Design Resource Index

 
Source: Pedestrian Bicycle Information Center (PBIC)

The Design Resource Index identifies the specific location of information in key national design manuals for various pedestrian and bicycle design treatments. The Design Resource Index will help practitioners quickly access the right resources and should reduce the amount of time it takes to search through multiple design guides to find the information they need.

The Design Resource Index consists of three separate matrices: On-Street Bicycle Facilities, Shared Use Paths, and Pedestrian Facilities. The Design Resource Index incorporates national resource manuals and guidelines published by FHWA, ITE, AASHTO, NACTO, and the U.S. Access Board. The following sources are included:

National Design Guidelines
TitleSponsoring AgencyDateEdition
Roadside Design GuideAASHTO20114th
A Policy on Geometric Design of Highways and StreetsAASHTO20116th
Guide for the Development of Bicycle FacilitiesAASHTO20124th
Guide for the Planning, Design, and Operation of Pedestrian FacilitiesAASHTO20041st
Manual on Uniform Traffic Control DevicesFHWA2009 w/2012 rev-
Separated Bike Lane Planning and Design GuideFHWA20151st
Accessible Shared Streets: Notable Practices and Considerations for Accommodating PedestriansFHWA20171st
Designing Walkable Urban Thoroughfares: A Context Sensitive ApproachITE & CNU20101st
Recommended Design Guidelines to Accommodate Pedestrians and Bicycles at InterchangesITE20141st
Traffic Control Devices HandbookITE20132nd
Urban Bikeway Design GuideNACTO20142nd
Urban Street Design GuideNACTO20131st
Transit Street Design GuideNACTO20161st
Draft Guidelines: Public Rights-of-Way Accessibility Guidelines and Shared Use Path GuidelinesU.S. Access BoardAs of 2014-

 

For a topic to be considered in the matrices, it must meet at least one of the following criteria:

  1. The design guide provides recommendations on the design of the particular facility.
  2. The design guide discusses the particular facility (giving either tacit approval or endorsement for its use), and provides recommendations of another source for recommended design of the facility.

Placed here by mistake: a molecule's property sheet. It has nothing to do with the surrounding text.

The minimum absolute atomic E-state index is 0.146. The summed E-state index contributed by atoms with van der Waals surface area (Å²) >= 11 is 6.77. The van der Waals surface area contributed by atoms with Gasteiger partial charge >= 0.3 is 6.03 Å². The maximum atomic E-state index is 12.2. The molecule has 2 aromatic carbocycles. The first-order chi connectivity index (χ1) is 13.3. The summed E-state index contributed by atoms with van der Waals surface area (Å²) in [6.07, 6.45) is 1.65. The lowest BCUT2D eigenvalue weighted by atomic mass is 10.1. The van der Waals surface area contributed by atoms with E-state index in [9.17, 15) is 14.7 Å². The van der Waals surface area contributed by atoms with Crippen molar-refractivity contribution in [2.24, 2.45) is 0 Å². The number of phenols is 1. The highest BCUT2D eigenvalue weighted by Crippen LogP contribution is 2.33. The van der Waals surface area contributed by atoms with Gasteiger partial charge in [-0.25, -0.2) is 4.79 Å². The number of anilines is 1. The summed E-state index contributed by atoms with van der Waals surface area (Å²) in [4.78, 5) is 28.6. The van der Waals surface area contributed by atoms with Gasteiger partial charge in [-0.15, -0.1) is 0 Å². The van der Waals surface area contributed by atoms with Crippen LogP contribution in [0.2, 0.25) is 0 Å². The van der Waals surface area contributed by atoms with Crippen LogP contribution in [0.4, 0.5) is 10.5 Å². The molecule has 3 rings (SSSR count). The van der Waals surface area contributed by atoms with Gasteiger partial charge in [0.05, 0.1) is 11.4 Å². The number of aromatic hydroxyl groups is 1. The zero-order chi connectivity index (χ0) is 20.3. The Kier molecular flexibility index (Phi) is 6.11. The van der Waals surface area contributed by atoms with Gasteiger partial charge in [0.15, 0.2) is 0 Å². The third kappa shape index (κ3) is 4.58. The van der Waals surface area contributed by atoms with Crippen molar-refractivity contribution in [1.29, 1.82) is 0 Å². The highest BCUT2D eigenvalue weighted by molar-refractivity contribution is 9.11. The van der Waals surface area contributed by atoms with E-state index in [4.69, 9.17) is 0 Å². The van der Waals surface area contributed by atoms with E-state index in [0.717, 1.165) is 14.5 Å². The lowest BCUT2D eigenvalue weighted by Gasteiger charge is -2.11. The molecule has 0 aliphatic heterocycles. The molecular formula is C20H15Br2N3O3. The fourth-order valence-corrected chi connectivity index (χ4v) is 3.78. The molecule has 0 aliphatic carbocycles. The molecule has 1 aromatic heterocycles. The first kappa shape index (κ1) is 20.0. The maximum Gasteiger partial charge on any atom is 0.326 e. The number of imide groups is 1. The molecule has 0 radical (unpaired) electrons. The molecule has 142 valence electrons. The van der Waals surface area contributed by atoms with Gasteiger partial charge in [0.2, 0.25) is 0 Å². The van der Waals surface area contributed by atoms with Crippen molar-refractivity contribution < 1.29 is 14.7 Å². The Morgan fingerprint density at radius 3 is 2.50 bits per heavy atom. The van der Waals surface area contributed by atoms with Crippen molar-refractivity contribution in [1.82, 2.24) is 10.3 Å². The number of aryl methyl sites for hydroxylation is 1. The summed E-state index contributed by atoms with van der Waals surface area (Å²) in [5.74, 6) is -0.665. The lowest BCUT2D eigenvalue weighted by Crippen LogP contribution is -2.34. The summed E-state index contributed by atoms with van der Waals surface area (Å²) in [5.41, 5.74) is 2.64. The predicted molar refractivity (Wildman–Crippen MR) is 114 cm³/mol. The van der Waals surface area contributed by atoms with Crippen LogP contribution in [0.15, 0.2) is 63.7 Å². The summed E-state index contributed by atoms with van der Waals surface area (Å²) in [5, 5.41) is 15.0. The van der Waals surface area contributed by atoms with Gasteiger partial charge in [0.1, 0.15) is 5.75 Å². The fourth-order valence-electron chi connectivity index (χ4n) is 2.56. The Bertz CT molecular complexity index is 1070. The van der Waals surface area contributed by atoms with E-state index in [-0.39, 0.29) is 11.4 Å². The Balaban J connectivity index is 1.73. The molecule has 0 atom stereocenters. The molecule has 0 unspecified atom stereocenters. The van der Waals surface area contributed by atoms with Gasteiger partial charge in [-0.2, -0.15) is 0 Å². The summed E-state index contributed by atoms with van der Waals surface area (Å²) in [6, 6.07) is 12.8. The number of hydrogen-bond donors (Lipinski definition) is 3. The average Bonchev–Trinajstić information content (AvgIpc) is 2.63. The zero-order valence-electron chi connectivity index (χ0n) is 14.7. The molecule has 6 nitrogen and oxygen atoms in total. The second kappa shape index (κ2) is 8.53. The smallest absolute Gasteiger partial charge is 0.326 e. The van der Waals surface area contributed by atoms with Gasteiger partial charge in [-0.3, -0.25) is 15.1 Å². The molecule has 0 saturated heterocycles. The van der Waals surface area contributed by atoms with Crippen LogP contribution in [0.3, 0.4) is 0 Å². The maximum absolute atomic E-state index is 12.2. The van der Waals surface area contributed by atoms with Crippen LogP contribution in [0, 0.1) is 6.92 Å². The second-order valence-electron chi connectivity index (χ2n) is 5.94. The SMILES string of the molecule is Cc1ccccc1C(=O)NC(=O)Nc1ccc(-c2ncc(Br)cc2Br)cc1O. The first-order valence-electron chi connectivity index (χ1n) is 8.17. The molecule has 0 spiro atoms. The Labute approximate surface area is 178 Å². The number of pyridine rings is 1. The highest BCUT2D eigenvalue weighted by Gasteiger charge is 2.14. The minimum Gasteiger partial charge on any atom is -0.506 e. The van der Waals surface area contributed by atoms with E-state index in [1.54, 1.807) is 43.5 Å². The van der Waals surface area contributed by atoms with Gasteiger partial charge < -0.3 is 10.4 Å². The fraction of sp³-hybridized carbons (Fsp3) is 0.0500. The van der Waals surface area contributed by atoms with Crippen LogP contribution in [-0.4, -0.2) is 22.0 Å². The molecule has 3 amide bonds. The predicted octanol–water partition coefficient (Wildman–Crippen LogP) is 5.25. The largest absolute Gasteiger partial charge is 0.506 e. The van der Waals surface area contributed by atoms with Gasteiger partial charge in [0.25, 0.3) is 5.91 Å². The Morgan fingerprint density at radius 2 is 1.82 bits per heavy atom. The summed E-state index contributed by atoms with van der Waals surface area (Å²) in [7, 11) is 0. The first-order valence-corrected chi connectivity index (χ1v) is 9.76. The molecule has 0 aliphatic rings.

While the resources above are considered primary sources of information on pedestrian and bicycle facility design, many other national resources can be helpful as well:

Additional Design Resources
TitleSponsoring AgencyDateEdition
Highway Safety ManualAASHTO20101st
PedSafeFHWA20132nd
BikeSafeFHWA20142nd
A Residents Guide to Walkable CommunitiesFHWA20152nd
Achieving Multimodal NetworksFHWA20161st
Small Town and Rural Multimodal NetworksFHWA20161st
Highway Capacity ManualTRB2010-
Pathways to TransitITE20081st
School Site Planning, Design and TransportationITE20131st
Separated BikewaysITE20131st
Transportation Planning HandbookITE20093rd
Standards for Outdoor Developed AreasU.S. Access Board2013-
APBP Bicycle Parking GuidelinesAPBP20102nd

The Design Resource Index was prepared by the Pedestrian and Bicycle Information Center and Toole Design Group for the USDOT Federal Highway Administration. The current version is based on information available as of November 10, 2017.

Abbreviations:
AASHTO: American Association of State Highway and Transportation Officials
APBP: Association of Pedestrian and Bicycle Professionals
CNU: Congress for the New Urbanism
FHWA: Federal Highway Administration
ITE: Institute of Transportation Engineers
NACTO: National Association of City Transportation Officials
TRB: Transportation Research Board

 

 

Back to Search Results